Hundreds of Foo Fighters fans turned away from gig after ticketing 'shambles' at the O2

Hundreds of Foo Fighters fans were turned away from the band's sold-out show at the O2 after a "shambolic" ticket mix-up.

Ticket-holders who could not present a photo ID matching their booking were barred from entering the Greenwich arena due to security. The venue said the arrangements were made at the request of the band - said.

It included fans who had paid more than £200 a ticket through the gig’s official resale partner StubHub and travelled hundreds of miles for last night’s one-off show.

Concert-goers said they not had not been made aware in advance of the restrictions.

Following a barrage of complaints the restrictions were later eased and fans without ID were allowed through the doors, but not before many had left the arena dejected and out of pocket.

Tori Rosenbaum, 23, said she bought four tickets at face value for £65 for her family before her changing work schedule meant she was unable to attend.

The film production worker, from Sutton, said: “My brother is absolutely heartbroken.

“They saw some 14-year-old girls getting turned away too and were left sitting on a bench sobbing their hearts out.

“I totally understand the thing of stamping out touting, but this is punishing actual fans and is so easily avoidable by saying bring a copy of the ID or card that bought the tickets, or their confirmation, or anything. It’s a shambles.

“It’s just not on, it’s not even the money that bothers me, it’s knowing that people are having their excitement crushed.”

Images posted on social media showed hundreds of people queuing outside the 20,000 capacity arena.

US band Foo Fighters were in London for a one-off arena gig to promote their latest album Concrete and Gold.

Paul Younger and his wife Alison had travelled from Suffolk and spent £420 on two tickets through official resale partner Stubhub only to be refused entry when they arrived at the O2.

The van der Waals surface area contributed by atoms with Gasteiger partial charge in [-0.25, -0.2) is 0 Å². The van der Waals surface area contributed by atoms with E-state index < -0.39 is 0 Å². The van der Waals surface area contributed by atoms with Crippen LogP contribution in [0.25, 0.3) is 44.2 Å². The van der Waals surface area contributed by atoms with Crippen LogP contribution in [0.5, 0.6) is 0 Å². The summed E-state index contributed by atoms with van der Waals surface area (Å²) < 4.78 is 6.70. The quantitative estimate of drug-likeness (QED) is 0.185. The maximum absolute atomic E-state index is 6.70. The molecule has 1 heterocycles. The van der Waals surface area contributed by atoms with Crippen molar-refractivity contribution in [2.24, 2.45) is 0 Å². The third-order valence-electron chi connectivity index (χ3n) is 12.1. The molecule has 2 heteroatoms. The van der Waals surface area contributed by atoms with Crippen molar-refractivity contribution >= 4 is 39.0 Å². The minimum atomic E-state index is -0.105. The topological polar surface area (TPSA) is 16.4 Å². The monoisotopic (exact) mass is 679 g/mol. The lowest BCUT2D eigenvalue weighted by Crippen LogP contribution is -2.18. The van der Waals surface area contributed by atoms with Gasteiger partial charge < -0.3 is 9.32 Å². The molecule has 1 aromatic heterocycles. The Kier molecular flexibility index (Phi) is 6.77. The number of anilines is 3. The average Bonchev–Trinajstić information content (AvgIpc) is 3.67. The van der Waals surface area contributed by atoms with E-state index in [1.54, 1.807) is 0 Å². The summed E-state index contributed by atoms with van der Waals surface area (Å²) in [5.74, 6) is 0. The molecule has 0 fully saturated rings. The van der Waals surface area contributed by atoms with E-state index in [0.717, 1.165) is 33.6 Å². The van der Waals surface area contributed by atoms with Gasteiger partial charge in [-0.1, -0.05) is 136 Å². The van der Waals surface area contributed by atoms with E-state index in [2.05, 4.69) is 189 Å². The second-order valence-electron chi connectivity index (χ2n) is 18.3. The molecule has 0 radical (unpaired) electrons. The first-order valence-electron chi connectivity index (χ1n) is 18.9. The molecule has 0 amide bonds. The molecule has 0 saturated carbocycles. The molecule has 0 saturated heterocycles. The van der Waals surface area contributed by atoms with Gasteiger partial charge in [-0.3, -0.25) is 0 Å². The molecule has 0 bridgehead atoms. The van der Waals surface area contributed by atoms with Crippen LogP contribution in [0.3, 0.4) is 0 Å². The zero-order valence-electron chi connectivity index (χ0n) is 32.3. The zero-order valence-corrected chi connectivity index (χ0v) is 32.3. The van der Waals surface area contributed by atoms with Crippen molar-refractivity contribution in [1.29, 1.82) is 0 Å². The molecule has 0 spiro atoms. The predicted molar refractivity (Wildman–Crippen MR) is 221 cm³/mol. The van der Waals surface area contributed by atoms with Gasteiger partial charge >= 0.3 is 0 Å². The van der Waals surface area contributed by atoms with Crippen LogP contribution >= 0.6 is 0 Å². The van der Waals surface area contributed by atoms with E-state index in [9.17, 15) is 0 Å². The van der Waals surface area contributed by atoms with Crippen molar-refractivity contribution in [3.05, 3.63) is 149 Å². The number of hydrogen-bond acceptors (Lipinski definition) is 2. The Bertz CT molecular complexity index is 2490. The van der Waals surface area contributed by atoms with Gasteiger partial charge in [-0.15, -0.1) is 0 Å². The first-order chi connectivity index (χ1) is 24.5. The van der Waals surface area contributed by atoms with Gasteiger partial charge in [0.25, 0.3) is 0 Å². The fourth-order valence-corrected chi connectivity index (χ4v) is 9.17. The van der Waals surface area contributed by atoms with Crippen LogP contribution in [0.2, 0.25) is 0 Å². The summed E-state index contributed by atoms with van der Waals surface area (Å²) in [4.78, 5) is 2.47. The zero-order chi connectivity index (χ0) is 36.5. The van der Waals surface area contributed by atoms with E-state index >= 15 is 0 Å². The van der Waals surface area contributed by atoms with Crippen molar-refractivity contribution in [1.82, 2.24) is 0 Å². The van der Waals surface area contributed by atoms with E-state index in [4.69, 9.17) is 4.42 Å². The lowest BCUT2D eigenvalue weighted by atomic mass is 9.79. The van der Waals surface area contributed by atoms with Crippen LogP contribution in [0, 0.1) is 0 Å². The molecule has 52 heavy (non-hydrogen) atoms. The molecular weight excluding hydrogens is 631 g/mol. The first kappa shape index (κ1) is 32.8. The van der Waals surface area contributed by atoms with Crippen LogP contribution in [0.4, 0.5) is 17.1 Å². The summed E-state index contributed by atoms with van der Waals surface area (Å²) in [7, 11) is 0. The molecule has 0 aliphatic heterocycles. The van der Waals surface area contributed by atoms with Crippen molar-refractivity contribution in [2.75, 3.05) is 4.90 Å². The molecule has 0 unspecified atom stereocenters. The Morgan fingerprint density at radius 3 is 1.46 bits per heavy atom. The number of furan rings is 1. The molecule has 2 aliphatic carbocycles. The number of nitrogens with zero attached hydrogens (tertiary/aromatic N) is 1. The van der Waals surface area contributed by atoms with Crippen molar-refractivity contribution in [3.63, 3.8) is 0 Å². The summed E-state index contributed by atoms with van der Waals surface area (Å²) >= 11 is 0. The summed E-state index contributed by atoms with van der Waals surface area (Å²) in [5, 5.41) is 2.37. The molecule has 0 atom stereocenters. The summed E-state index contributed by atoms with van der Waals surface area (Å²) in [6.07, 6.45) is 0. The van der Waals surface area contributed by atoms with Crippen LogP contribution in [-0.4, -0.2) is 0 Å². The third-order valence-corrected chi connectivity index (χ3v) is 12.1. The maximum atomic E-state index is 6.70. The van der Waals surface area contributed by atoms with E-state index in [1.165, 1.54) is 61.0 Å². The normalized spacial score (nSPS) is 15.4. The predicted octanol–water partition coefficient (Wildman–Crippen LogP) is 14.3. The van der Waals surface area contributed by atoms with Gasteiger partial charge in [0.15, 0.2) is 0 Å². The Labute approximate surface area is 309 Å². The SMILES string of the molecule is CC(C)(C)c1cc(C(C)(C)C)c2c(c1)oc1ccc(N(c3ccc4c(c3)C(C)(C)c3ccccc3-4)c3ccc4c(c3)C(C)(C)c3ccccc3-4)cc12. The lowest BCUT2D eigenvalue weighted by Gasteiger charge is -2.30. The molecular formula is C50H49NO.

The mechanic, who was later allowed into the concert, showed the Standard a picture of an email from StubHub which read: “It’s fine to see someone else’s name on the tickets.”

Niki McGrane, 45, went to the gig were her 19-year-old son Harvey but left the venue after being refused entry.

The HR director said: “They policy came out of the blue. My daughter bought tickets for me and my son but she couldn’t come because of work.

“They refused entry even though my son and daughter have the same surname and we had our own ID. We even got her on the phone but still no luck.

“The O2 customer service approach is to stonewall with ‘it’s not us it’s the band’.

“It’s left us feeling we will never go to the O2 again. We are huge Foo Fighters fans but we’re feeling very let down to be honest.”

An O2 spokesman said: “At the request of the band, all tickets are being verified for tonight’s show at The O2. All fans are required to show proof of ID. This does mean that some who have bought through secondary sites, including our partner Stubhub may not be able to see the show.

“Ticket buyers should contact their original point of purchase if they encounter issues.”

Foo Fighters’ representatives have been contacted from comment.

A spokesman for StubHub today said ticket-holders denied entry would be eligible for refunds, adding that the strict ID policy was ‘not fair to customers’.

He said: “The problem with putting restrictions on tickets is that there are often unintended consequences.

“Many fans will receive tickets as gifts, will have a change of plans, or will want to enter the venue separately from the lead booker, and these restrictions mean that they can be denied entry. This is simply not fair for consumers.”

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